I am not a very good listener. I consider myself an interruptive listener. Of course, I have an excuse for this – I am old. If I don’t share what is on my mind immediately, I forget what I was going to say, and sometimes what I was going to say was really good or I think it was really good. I make an attempt to do all those things one is suppose to do to be a good listener: 1. Quiet Your Mind – I try so hard to clear my mind of stressful thoughts and think of only what the speaker is saying. BUT my mind is going 100 miles a minute and I am thinking about what I am going to do next. 2. Look at the Speaker – I am very good at this WITHOUT listening. There are times when I have been a participant in professional development in which the subject is something I have heard at least twenty times. I am an expert at making eye contact, shaking my head, and smiling, but it doesn’t mean I am listening. 3. Focus – Really? Isn’t that the same as quieting your mind and looking at the speaker? See, I am not even a good listener when I am doing the “talking”!
I have a new favorite book. I know, I know, I say every book is my favorite. Every time I read a book to a class I begin by saying, “This is my favorite book, no, really it is, I’m not kidding!” I say it so much that now all I have to say is, “This,” and the class will finish with, “Is my favorite book, no, really it is, I’m not kidding!” I want the reader to know that this new favorite book has worked its way right next to my all time favorite, The Miraculous Journey of Edward Tulane. This new fave has ridden on a wave of books written from a dog’s point of view: A Dog’s Life: The Autobiography of a Stray by Ann M. Martin, A Dog’s Purpose by W. Bruce Cameron AND here it comes, wait for it . . . . . Racing in the Rain: My Life as a Dog by Garth Stein.
Racing in the Rain is a special adaptation for young readers of Garth Stein’s original title, The Art of Racing in the Rain. I came across this book at our book fair. I have a tendency to sit and read and buy all the chapter books at the book fair. I was working the book fair late one night and I picked up the book for something to do. While I was reading this book I wanted to read it to someone out loud. The next day I even went to a fifth grade class and asked the teacher, if I could read the first chapter to her class. Racing in the Rain is the story of a Dog, Enzo, whom belongs to a racecar driver and his family. Enzo believes that when he dies he will come back as a man. Like Edward, I learned so much from Enzo, the dog! Throughout the book, I have placed sticky notes to signify places of learning about life. One of my stickies is placed where Enzo explains how important it is to listen like a dog:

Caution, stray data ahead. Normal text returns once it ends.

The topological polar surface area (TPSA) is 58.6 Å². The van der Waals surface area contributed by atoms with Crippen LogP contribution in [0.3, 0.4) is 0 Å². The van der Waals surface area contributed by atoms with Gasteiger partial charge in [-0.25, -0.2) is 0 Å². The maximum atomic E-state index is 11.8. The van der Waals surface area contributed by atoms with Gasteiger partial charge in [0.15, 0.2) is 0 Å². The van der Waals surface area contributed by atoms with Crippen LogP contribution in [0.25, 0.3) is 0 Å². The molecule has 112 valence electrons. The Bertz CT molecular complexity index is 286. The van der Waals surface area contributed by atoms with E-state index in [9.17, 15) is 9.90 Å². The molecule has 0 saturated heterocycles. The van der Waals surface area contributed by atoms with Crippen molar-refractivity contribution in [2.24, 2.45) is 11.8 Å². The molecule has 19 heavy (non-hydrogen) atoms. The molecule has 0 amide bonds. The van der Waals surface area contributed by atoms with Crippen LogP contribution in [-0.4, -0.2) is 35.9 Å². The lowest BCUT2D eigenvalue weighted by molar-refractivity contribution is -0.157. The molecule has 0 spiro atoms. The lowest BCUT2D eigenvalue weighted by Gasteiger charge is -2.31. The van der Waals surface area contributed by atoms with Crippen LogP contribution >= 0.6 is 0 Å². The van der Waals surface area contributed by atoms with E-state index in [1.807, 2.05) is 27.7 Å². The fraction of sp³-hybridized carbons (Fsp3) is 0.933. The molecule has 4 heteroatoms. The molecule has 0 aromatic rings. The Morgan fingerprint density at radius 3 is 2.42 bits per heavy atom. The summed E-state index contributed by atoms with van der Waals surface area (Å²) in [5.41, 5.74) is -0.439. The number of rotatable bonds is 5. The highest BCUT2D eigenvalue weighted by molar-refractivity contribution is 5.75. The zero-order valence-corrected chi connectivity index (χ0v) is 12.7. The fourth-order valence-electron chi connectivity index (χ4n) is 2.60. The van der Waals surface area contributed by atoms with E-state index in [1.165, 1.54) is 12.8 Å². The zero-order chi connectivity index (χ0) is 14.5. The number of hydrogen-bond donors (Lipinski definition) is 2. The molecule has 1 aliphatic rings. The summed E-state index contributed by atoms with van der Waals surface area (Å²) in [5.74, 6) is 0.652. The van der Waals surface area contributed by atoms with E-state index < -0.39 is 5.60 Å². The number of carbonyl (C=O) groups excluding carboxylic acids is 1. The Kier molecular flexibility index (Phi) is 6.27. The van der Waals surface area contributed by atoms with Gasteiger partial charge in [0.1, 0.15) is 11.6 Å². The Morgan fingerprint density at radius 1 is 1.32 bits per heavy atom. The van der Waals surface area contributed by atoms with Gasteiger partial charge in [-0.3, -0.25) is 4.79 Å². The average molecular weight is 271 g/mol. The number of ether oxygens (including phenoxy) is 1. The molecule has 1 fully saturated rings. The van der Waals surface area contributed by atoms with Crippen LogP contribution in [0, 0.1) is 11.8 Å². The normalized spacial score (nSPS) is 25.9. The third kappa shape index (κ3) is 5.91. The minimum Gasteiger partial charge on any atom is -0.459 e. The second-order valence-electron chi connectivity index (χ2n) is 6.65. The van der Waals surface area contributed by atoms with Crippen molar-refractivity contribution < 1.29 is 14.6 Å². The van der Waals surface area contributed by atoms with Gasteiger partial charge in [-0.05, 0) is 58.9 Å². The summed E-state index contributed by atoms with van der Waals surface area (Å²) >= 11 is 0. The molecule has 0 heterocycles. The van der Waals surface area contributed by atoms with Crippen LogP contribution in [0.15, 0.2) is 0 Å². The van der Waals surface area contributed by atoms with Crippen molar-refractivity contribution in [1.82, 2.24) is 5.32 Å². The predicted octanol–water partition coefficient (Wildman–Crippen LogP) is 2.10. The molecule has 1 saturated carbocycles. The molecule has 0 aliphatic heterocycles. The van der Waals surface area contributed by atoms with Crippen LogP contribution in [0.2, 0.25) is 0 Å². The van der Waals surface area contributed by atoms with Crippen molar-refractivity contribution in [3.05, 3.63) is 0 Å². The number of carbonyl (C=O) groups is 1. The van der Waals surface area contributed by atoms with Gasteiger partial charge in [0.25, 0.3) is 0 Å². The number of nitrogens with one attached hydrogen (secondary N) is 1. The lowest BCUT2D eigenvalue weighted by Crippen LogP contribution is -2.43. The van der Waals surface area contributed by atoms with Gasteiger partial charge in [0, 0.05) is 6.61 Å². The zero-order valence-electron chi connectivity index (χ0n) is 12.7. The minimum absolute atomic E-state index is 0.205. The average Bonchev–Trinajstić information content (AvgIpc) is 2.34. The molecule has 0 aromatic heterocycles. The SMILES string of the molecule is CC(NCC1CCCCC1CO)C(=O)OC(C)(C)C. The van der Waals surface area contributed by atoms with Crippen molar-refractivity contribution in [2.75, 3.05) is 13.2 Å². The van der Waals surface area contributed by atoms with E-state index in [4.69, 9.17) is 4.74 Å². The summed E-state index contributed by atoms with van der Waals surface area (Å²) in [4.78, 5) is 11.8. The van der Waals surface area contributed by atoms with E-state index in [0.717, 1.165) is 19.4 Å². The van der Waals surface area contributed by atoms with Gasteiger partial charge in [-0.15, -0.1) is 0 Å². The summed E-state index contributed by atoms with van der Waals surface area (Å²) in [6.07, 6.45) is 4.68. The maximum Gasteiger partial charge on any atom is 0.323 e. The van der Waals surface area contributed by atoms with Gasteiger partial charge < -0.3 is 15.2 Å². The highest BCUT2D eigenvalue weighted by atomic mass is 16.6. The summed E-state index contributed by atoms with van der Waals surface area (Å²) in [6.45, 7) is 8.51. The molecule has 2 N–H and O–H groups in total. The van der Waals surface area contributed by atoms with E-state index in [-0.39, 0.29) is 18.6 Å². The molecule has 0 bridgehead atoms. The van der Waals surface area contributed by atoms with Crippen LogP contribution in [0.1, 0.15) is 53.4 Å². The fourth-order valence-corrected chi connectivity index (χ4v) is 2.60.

Here is why I will be a good person. Because I listen. I cannot speak, so I listen very well. I never interrupt, I never change the course of the conversation with a comment of my own. People, if you pay attention to them, change the direction of one another’s conversations constantly. It’s like having a passenger in your car who suddenly grabs the wheel and turns you down a side street. Learn to listen, I beg of you. Pretend you are a dog like me and listen to other people rather than steal their stories.
Thanks, Enzo, I have made a commitment to listen like a dog.
I highly suggest the reader read all three books written from a dog’s point of view. I also, strongly suggest the reader purchase a box of tissues and a pad of stickies along with the books. Put on a comfy pair of jammies, get into just the right position in bed, place the books on one side and the tissues and stickies on the other and learn. The reader will look at one’s dog in a whole different light.
I love the part when Denny’s friend puts Enzo’s toy dog in the washing machine. I know exactly how Enzo feels. Janet is always washing my guys.
The Flip Side
How does a dog write when it can’t hold a pencil?